NAS Devices Still Targeted by Brute-Force Attacks, QNAP Warns
The company recommends evaluating and increasing NAS devices’ security to stop the ongoing threats.
Leading computing, networking, and storage solution innovator QNAP has recently warned its customers of ongoing attacks targeting QNAP Network-Attached Storage (NAS) devices.
The company urges its users to immediately increase their devices’ security, including using strong passwords, changing the default access port number, and disabling the admin account.
QNAP has been very active in patching vulnerabilities in their devices. Late last year, it fixed a cross-site scripting vulnerability, and earlier this year issued patches to neutralize UnityMiner malware that used the QNAP device to mine cryptocurrency. The program was customized by keeping the cryptocurrency mining process and the real CPU memory resource usage details under the radar in order to hide the malicious activity from QNAP owners.
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While former attacks exploited software vulnerabilities on unpatched devices, the current campaign exploits human behavior. The threat actors use simple tools to break into the device by trying to log in using a list of common passwords and previously compromised credentials.
Recently QNAP has received multiple user reports of hackers attempting to log in to QNAP devices using brute-force attacks – where hackers would try every possible password combination of a QNAP device user account. If a simple, weak, or predictable password is used (such as “password” or “12345”) hackers can easily gain access to the device, breaching security, privacy, and confidentiality.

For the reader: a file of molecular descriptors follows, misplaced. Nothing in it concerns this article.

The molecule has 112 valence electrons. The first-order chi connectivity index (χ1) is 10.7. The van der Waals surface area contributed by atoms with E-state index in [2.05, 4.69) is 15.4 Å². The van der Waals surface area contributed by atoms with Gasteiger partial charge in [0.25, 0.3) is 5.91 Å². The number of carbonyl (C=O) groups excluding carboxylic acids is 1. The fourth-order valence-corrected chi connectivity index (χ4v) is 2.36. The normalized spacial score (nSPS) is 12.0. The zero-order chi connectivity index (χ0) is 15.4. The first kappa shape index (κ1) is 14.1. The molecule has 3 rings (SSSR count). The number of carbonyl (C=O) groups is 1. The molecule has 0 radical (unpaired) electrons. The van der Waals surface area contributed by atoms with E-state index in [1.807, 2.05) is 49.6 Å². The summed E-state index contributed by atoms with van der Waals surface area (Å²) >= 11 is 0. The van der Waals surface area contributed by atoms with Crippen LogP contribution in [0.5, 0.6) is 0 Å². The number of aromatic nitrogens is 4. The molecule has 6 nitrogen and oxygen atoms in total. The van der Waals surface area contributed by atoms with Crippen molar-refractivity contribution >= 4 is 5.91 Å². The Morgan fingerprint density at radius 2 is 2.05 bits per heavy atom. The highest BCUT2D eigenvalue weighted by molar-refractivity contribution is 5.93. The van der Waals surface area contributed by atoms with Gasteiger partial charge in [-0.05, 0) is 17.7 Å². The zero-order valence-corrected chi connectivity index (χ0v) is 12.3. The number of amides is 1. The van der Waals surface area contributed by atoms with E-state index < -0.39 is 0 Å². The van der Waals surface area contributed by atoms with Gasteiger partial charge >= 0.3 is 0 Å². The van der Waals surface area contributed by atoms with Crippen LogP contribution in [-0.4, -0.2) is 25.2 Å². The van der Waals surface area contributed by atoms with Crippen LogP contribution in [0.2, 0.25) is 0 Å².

After guessing the right credentials, hackers get full access to the targeted device, allowing them to exfiltrate sensitive documents or deploy malware. If they fail to brute-force their way in, the attempts will be recorded and marked with “Failed to login” warning messages by NAS devices’ system logs.
QNAP recommends users to enhance NAS security by implementing password rotation policies and disabling the default admin account. Additionally, since the attack is only possible on Internet-facing NAS devices, QNAP suggests customers don’t expose their devices on public networks.
What’s more, you can follow QNAP’s recommendations below to prevent malware infection or other attacks, and better secure your device and protect your data.
- Remove unknown or suspicious accounts.
- Remove unknown or suspicious applications.
- Disable auto-router configuration and set up device access controls in myQNAPcloud.
- Avoid opening default port numbers to the Internet.
- Install and run the latest version of Malware Remover.
- Change passwords for all accounts.
- Update installed QTS applications to the latest versions.
- Update QTS to the latest available version.
- Install QuFirewall.